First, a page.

1974 September 10

ACLU Argues for Non-Disclosure of Political Party’s Contributor’s List

 

In a challenge to disclosure requirements in federal election campaign law, the ACLU filed suit on this day on behalf of the Socialist Workers Party, arguing that disclosing the names of the group’s financial contributors would violate the rights of privacy and freedom of association. The ACLU argued that the requirement would “deter and intimidate” people from associating with political groups. The case reached the Supreme Court as Brown v. Socialist Workers Party, decided on December 8, 1982. The Court upheld the Socialist Workers Party, ruling that disclosure of the names of its contributors might expose those people to threats and harassment.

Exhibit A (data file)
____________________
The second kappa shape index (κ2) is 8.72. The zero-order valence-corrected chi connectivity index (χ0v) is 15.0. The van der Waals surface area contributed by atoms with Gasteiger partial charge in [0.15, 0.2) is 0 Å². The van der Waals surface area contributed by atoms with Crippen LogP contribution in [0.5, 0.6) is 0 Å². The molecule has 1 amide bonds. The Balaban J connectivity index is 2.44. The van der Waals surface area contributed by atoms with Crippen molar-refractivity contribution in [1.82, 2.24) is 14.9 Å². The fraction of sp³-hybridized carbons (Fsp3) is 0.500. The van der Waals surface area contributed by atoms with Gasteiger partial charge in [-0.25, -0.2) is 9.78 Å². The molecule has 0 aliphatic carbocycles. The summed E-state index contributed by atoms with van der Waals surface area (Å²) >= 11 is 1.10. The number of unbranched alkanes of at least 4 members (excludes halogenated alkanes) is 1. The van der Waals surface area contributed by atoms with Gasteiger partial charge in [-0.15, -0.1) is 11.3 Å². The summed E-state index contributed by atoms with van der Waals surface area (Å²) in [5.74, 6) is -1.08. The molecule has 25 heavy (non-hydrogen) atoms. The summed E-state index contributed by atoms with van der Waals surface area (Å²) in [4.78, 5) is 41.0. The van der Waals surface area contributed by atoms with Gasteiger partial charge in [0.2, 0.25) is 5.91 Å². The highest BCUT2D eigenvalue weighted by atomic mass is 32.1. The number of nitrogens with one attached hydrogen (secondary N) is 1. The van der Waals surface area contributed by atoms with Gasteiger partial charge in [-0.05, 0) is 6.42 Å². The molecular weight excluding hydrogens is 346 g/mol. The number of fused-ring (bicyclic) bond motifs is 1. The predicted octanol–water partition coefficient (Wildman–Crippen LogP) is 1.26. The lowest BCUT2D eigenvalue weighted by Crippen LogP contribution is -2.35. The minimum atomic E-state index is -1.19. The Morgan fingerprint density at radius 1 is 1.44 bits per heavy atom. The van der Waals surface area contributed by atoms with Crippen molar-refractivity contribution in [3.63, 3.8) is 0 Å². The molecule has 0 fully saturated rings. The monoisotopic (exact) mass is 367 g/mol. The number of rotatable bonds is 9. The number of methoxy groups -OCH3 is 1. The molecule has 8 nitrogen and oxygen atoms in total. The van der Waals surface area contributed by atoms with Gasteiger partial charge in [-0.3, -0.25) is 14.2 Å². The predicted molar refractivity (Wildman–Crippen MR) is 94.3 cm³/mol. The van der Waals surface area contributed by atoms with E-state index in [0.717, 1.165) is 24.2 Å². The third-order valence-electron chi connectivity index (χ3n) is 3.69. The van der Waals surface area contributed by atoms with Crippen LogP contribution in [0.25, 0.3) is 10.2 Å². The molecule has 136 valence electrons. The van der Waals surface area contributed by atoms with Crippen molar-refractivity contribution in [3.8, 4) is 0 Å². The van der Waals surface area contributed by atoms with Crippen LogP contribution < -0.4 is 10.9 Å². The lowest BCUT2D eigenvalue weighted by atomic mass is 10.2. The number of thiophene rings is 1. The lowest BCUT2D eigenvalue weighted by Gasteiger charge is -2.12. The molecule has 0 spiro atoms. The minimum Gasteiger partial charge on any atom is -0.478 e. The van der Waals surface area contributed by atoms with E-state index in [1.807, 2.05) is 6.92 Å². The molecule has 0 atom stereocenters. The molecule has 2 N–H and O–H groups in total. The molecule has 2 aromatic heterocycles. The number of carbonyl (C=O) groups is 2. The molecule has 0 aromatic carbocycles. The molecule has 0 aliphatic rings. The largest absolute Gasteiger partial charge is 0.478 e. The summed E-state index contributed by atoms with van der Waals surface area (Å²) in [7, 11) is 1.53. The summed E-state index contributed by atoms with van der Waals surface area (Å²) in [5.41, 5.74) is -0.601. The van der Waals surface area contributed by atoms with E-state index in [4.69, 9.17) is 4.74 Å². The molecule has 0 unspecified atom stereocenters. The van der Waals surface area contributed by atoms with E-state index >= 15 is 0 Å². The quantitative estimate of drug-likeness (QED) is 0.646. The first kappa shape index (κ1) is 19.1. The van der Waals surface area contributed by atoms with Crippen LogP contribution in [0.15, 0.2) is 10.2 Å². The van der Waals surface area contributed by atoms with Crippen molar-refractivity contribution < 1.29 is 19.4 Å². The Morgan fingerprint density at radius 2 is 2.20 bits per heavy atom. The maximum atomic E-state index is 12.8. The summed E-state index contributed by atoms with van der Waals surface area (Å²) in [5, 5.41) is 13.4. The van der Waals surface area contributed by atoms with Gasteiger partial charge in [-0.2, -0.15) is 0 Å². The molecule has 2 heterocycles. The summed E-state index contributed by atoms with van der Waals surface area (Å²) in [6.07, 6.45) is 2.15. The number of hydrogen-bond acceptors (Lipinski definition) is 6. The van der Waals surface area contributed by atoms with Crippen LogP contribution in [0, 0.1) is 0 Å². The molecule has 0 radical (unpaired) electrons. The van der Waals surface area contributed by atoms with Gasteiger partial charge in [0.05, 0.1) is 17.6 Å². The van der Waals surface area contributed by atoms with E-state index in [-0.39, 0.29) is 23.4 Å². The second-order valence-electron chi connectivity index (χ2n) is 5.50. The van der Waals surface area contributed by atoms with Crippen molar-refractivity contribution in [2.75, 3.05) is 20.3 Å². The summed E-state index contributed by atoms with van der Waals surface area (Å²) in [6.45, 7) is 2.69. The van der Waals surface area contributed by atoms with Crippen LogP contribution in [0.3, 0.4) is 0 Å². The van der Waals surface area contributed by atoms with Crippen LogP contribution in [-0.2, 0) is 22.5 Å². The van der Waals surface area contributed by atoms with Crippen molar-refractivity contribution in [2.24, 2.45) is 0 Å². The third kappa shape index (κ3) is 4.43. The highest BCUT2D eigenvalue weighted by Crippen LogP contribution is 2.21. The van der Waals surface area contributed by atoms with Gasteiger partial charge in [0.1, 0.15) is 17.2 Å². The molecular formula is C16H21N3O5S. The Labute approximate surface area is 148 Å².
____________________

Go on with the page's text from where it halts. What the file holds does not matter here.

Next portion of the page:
The principle of non-disclosure was part of the rationale for the Supreme Court’s decision in Citizens United v. FEC, in January 2010, which allowed unlimited amounts of contributions from non-disclosed sources to be spent on political campaigns.

Learn more about the case: http://www.acluohio.org/cases/brown-v-socialist-workers-party-459-u-s-87-1982

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